because it’s so sweet and juicy you can eat it like an apple and be just as happy as if you did. Tokyo Market grows faster than purple top, but it also attracts pests that shun Purple Top. This spring I lost half my crop to peelings full of nematode tunnels, and a Purple Top that came up by accident was untouched. I agree with the nematodes, Tokyo Market is far better. I’ll try again this fall, because turnips do lots better in the fall garden. In the traditional Scottish recipes, clapshot called for potatoes and swedes, a type of Rutabaga that doesn’t grow well in this climate, and I’m sure that clapshot with swedes included would be much better than anything using Purple Top. My version using Tokyo Market was pretty darn good. In a survival garden, I’d go with purple top mostly, even though by the end of the winter I wouldn’t be able to eat any. You can only eat so many turnips, then you die.

Reminds me of a story. Back in the 70’s some Peace Corps volunteers went to Saharan Africa to teach people better ways of living, never mind that those Saharan people had been living there successfully for thousands of years and the volunteers were rich kids from good homes in Pennsylvania and New York. Americans always have lots to tell people about how they should do things. The volunteers brought seeds of many different new vegetables they encouraged the locals to grow, and of course most of those things didn’t grow because it was the Saharan Desert, fer chrissake. One thing that did very well was eggplant, and I suppose it was because there weren’t any flea beetles there. The locals invented a new name for it, which the Peace Corps people eventually interpreted as “the bitter purple thing.” Someday there should be a Peace Corps where volunteers from the U.S. go to other countries to learn better ways of living. It only makes good sense.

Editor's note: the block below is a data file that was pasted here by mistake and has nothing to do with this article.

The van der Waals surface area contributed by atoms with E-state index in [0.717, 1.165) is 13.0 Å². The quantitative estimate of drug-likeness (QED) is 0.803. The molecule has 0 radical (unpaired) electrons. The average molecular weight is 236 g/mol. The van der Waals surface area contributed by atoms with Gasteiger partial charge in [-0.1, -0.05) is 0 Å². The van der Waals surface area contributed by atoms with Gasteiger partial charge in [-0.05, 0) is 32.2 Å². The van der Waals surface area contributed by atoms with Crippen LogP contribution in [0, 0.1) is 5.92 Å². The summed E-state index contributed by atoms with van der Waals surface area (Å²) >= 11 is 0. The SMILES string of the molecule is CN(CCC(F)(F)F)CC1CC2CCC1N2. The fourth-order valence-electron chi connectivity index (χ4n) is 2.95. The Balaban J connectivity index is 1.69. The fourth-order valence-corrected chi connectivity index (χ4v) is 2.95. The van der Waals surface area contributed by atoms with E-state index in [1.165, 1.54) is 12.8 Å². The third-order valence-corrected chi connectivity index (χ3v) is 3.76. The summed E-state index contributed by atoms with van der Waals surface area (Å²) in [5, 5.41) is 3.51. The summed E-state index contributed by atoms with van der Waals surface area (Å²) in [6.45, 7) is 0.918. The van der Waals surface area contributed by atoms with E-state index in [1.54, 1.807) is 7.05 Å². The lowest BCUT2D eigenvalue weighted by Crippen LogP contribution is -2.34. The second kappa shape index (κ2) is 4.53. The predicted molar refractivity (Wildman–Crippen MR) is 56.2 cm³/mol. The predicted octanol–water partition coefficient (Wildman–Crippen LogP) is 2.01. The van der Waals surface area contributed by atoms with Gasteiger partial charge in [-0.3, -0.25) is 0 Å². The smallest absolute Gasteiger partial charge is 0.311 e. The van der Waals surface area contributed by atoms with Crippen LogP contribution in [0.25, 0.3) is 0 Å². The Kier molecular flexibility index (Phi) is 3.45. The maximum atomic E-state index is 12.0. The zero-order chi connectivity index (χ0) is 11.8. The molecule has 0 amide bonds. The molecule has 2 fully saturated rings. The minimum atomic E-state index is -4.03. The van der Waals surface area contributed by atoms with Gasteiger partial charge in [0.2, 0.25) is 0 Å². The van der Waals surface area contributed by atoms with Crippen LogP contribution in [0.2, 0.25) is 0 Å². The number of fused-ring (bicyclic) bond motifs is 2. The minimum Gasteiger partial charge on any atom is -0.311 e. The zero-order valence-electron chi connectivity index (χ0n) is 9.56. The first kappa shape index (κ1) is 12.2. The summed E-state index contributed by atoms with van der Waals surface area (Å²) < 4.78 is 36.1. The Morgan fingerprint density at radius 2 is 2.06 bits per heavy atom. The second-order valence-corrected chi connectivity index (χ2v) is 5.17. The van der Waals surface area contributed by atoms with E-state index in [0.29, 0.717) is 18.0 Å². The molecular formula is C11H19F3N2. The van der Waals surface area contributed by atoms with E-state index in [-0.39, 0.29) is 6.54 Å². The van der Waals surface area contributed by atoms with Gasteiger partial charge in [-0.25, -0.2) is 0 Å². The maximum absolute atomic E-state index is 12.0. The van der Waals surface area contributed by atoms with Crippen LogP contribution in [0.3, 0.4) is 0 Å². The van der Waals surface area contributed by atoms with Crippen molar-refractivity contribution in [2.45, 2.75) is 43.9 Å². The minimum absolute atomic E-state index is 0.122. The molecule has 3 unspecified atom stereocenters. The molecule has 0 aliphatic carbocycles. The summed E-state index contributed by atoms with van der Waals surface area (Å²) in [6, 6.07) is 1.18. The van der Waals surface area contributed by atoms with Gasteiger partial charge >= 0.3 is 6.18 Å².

Just take a vacation to Bangkok and eat street food, you’ll know what I mean about eggplant.

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About JTHats

Avid backpacker and outdoorsman with old skills and interests in old ways of doing things; equally fascinated by electronics, from the days of Sputnik, to the Zilog Z80A, to the present day of black box circuitry. Sixty years of experience with growing my own food and living simply. Certified electronics technician, professional woodturner, woodcarver, and graduate of two military survival courses -- Arctic and Jungle.